Best Linux Distro to install on MBA

Discussion in 'Windows, Linux & Others on the Mac' started by Michael Goff, Jul 2, 2014.

  1. Michael Goff macrumors G4

    Michael Goff

    Joined:
    Jul 5, 2012
    #1
    I was wondering what Distro works best.

    This means:
    > Best battery life
    > Best driver support
    > Best UI
    > Quickest to fix problems (We all know an OS has problems, Linux is no different).

    I was thinking of putting rEFInd on here and getting it going. Maybe putting 64gb aside to see how it works for my use and go from there.
     
  2. MacDawg macrumors P6

    MacDawg

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    Location:
    "Between the Hedges"
    #2
    I had Ubuntu installed with VMware Fusion for a while
    Simple installation and maintenance
     
  3. Michael Goff thread starter macrumors G4

    Michael Goff

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    Jul 5, 2012
    #3
    How would you rate the Unity Interface? Is it good on screen real estate?
     
  4. 556fmjoe macrumors 65816

    556fmjoe

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    Apr 19, 2014
    #4
    I use Fedora 20 on a 2011 MBP and like it. Battery life is the same as on OS X. All the drivers seem to work, though I haven't bothered to test them all. Wireless works perfectly after following the instructions found here: http://wireless.kernel.org/en/users/Drivers/b43

    As far as UI is concerned, you usually have a wide variey of choices regardless of distro, and even if you don't like the one you installed, changing it is not a big deal. KDE provides the most functionality out of the box, but uses a lot of resources IMHO. I generally prefer Openbox because I'm a hopeless minimalist, but I do use KDE from time to time and find it useful and aesthetically pleasing.

    I have not used any of the following distros on Apple computers, but here's my experience with them anyway

    Linux Mint: Very user friendly and MATE is a great interface for Linux beginners. You get the huge software support of Debian without the bloat of Ubuntu. Mint is fast and you can find lots of software for it. It supported all the hardware I have used it with out of the box with no configuration required. My custom desktop currently runs Mint.

    Ubuntu: This used to be the one I recommended to beginners because most stuff worked out of the box, but it got bloated and unstable in 12.04. The last version I used was 13.10 and it was not good. Still, it has tremendous software support since it's Debian based and a huge and helpful community. Lubuntu is a lighter weight version that uses LXDE for the desktop and seemed to run much smoother when I gave it a shot.

    Arch Linux: This is by far my favorite and I had it on my Asus laptop for over a year. It's not for the faint of heart though. The best thing about Arch is its rolling release cycle that ensures you always have up to date software. It's also generally faster, more stable, and more secure than many other distros because you only install what you need and nothing else. It supported the hardware on my Asus and a custom desktop perfectly. Battery life on the Asus was better than on Windows 8. I'm considering installing this on my MBP.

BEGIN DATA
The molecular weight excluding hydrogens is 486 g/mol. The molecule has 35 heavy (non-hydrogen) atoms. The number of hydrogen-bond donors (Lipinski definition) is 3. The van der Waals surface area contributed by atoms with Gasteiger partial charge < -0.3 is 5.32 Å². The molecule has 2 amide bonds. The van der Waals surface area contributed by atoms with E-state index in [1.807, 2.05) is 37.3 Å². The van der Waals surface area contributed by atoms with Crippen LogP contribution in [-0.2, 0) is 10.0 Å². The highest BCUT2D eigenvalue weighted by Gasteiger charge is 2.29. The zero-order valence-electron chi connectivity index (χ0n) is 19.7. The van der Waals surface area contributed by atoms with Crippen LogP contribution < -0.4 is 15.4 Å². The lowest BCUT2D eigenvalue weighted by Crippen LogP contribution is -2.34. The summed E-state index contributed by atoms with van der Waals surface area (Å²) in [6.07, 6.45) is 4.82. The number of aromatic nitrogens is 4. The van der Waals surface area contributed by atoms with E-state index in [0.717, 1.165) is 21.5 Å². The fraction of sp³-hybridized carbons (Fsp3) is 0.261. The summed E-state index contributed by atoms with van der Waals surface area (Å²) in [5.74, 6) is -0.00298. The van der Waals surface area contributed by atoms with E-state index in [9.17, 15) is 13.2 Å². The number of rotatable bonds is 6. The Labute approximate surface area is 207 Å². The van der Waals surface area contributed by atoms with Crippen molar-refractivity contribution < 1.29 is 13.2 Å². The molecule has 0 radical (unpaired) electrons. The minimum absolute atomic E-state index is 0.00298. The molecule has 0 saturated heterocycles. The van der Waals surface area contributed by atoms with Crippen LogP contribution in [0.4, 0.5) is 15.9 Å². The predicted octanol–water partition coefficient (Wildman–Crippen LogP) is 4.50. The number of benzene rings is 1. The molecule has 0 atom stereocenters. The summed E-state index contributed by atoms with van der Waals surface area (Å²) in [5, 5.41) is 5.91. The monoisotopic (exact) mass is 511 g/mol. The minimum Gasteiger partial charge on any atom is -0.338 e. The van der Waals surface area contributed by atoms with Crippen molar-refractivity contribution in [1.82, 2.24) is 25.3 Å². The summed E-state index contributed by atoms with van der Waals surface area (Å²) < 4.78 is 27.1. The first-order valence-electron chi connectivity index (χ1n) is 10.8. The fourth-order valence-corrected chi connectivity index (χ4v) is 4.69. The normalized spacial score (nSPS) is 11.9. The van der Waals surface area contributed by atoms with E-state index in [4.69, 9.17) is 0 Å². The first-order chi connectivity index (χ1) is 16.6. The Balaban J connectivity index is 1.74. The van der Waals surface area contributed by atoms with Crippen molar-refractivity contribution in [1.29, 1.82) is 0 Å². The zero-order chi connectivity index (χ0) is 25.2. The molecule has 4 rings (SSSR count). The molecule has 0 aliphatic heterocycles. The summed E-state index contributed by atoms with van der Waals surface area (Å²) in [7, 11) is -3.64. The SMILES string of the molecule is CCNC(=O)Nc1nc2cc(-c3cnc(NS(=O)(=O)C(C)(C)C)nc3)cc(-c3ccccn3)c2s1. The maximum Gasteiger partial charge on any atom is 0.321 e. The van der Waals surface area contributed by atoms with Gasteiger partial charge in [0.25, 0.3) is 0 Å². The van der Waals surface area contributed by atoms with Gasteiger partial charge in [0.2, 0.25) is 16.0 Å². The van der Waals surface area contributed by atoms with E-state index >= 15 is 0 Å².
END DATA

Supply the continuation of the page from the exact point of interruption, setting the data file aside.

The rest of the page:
5. Michael Goff thread starter macrumors G4

    Michael Goff

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    Jul 5, 2012
    #5
    What didn't work about wireless initially?

    And Gnome 3? Is it still a bag of hurt?

    So they didn't unbloat Unity? How are they ever going to make a phone work if they can't unbloat Unity? /facepalm

    I always said I would eventually try to install Arch. Then I go look at the Arch install instructions and get a headache.
     
  6. 556fmjoe macrumors 65816

    556fmjoe

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    Apr 19, 2014
    #6
    The b43 driver for the Broadcom 4331 chipset needs proprietary firmware in order to work. This is not included in Fedora (and many other distros) because it isn't open source. The process described at the link extracts the firmware from Broadcom's proprietary Windows driver using the fwcutter tool. Then you reload the b43 driver into the kernel using modprobe.

    I used GNOME 3 on Fedora 19 on a different machine and it was okay. It was usable, but I prefer GNOME 2's interface and lower resource usage. Unity was pretty bad when I was using it in Ubuntu 13.10 and 12.04. It was bloated and crashed repeatedly. Now, KDE is pretty bloated too if you look at it from a resource usage perspective, but it's the one desktop environment where I can tolerate the bloat because it has tremendous configurability and looks great.


    The Arch instructions could be better written IMHO. It's okay as long as nothing unexpected happens, but you really have to know what you're doing if it doesn't go according to the guide. It also doesn't account for using full disk encryption, which has different requirements, mainly with regards to partitioning and setting encrypt hooks in mkinitcpio. However, once you get Arch working, it is fantastic.

    edit: I should add that Arch requires the same Broadcom firmware extraction method that Fedora does for the BCM4331 and other chipsets. This could make for a difficult install if you don't have an ethernet port, since the wireless won't work.
     
  7. talmy macrumors 601

    talmy

    Joined:
    Oct 26, 2009
    Location:
    Oregon
    #7
    I use Xubuntu 12.04 under VirtualBox. Runs fine and is 100% free. This is important to me because I've distributed a free engineering CAD program that runs under Linux to my students, providing them with the virtual machine image files. While I can run the image under OS X, it's for students with Windows 8 since the Windows version of the software is Windows 7 or XP only!